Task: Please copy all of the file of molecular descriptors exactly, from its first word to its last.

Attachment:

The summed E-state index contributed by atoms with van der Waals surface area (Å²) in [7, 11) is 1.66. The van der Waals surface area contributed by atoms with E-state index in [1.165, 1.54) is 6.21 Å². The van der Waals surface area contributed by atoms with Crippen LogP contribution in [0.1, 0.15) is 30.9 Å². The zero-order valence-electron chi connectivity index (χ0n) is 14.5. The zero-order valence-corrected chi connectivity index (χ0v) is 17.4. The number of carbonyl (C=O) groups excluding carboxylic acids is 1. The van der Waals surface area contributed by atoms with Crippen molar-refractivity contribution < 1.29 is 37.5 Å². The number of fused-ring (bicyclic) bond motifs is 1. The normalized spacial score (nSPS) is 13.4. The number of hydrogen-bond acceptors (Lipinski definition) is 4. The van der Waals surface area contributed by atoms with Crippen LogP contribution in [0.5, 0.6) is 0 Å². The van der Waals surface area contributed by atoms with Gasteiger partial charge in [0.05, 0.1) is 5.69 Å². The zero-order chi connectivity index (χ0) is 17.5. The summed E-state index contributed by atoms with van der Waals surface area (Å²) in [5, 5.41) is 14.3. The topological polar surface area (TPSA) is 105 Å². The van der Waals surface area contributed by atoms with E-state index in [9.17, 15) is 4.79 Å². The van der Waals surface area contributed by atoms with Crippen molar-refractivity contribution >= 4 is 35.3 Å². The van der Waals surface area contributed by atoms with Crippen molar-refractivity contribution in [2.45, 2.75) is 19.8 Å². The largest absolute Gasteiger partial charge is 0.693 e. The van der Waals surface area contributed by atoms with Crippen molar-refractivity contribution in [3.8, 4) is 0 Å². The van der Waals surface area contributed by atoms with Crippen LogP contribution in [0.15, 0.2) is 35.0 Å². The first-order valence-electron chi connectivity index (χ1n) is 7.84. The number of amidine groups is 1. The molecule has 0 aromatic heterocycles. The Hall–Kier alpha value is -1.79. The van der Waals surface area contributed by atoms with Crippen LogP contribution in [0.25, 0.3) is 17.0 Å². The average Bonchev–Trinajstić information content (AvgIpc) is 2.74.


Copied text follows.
The summed E-state index contributed by atoms with van der Waals surface area (Å²) in [7, 11) is 1.66. The van der Waals surface area contributed by atoms with E-state index in [1.165, 1.54) is 6.21 Å². The van der Waals surface area contributed by atoms with Crippen LogP contribution in [0.1, 0.15) is 30.9 Å². The zero-order valence-electron chi connectivity index (χ0n) is 14.5. The zero-order valence-corrected chi connectivity index (χ0v) is 17.4. The number of carbonyl (C=O) groups excluding carboxylic acids is 1. The van der Waals surface area contributed by atoms with Crippen molar-refractivity contribution < 1.29 is 37.5 Å². The number of fused-ring (bicyclic) bond motifs is 1. The normalized spacial score (nSPS) is 13.4. The number of hydrogen-bond acceptors (Lipinski definition) is 4. The van der Waals surface area contributed by atoms with Crippen LogP contribution in [0.5, 0.6) is 0 Å². The van der Waals surface area contributed by atoms with Gasteiger partial charge in [0.05, 0.1) is 5.69 Å². The zero-order chi connectivity index (χ0) is 17.5. The summed E-state index contributed by atoms with van der Waals surface area (Å²) in [5, 5.41) is 14.3. The topological polar surface area (TPSA) is 105 Å². The van der Waals surface area contributed by atoms with E-state index in [9.17, 15) is 4.79 Å². The van der Waals surface area contributed by atoms with Crippen molar-refractivity contribution >= 4 is 35.3 Å². The van der Waals surface area contributed by atoms with Crippen molar-refractivity contribution in [2.45, 2.75) is 19.8 Å². The largest absolute Gasteiger partial charge is 0.693 e. The van der Waals surface area contributed by atoms with Crippen molar-refractivity contribution in [3.8, 4) is 0 Å². The van der Waals surface area contributed by atoms with Crippen LogP contribution in [0.15, 0.2) is 35.0 Å². The first-order valence-electron chi connectivity index (χ1n) is 7.84. The number of amidine groups is 1. The molecule has 0 aromatic heterocycles. The Hall–Kier alpha value is -1.79. The van der Waals surface area contributed by atoms with Crippen LogP contribution in [0.25, 0.3) is 17.0 Å². The average Bonchev–Trinajstić information content (AvgIpc) is 2.74.